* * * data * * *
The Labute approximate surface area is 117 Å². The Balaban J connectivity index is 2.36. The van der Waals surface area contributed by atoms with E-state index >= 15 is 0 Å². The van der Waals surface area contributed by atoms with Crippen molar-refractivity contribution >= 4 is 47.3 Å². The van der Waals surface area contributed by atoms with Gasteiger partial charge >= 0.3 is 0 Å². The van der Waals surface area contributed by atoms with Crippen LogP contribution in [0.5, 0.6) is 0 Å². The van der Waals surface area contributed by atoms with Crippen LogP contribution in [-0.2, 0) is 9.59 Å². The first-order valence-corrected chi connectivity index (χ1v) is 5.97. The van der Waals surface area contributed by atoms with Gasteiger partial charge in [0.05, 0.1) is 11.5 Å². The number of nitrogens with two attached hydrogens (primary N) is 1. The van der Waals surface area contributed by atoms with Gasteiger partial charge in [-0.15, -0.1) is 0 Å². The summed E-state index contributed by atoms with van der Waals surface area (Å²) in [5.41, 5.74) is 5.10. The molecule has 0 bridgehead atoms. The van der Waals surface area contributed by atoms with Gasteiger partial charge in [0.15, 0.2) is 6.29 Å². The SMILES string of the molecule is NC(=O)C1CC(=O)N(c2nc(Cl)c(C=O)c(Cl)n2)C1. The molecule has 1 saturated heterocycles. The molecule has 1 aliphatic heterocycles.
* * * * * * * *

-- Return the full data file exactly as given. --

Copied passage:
The Labute approximate surface area is 117 Å². The Balaban J connectivity index is 2.36. The van der Waals surface area contributed by atoms with E-state index >= 15 is 0 Å². The van der Waals surface area contributed by atoms with Crippen molar-refractivity contribution >= 4 is 47.3 Å². The van der Waals surface area contributed by atoms with Gasteiger partial charge >= 0.3 is 0 Å². The van der Waals surface area contributed by atoms with Crippen LogP contribution in [0.5, 0.6) is 0 Å². The van der Waals surface area contributed by atoms with Crippen LogP contribution in [-0.2, 0) is 9.59 Å². The first-order valence-corrected chi connectivity index (χ1v) is 5.97. The van der Waals surface area contributed by atoms with Gasteiger partial charge in [0.05, 0.1) is 11.5 Å². The number of nitrogens with two attached hydrogens (primary N) is 1. The van der Waals surface area contributed by atoms with Gasteiger partial charge in [-0.15, -0.1) is 0 Å². The summed E-state index contributed by atoms with van der Waals surface area (Å²) in [5.41, 5.74) is 5.10. The molecule has 0 bridgehead atoms. The van der Waals surface area contributed by atoms with Gasteiger partial charge in [0.15, 0.2) is 6.29 Å². The SMILES string of the molecule is NC(=O)C1CC(=O)N(c2nc(Cl)c(C=O)c(Cl)n2)C1. The molecule has 1 saturated heterocycles. The molecule has 1 aliphatic heterocycles.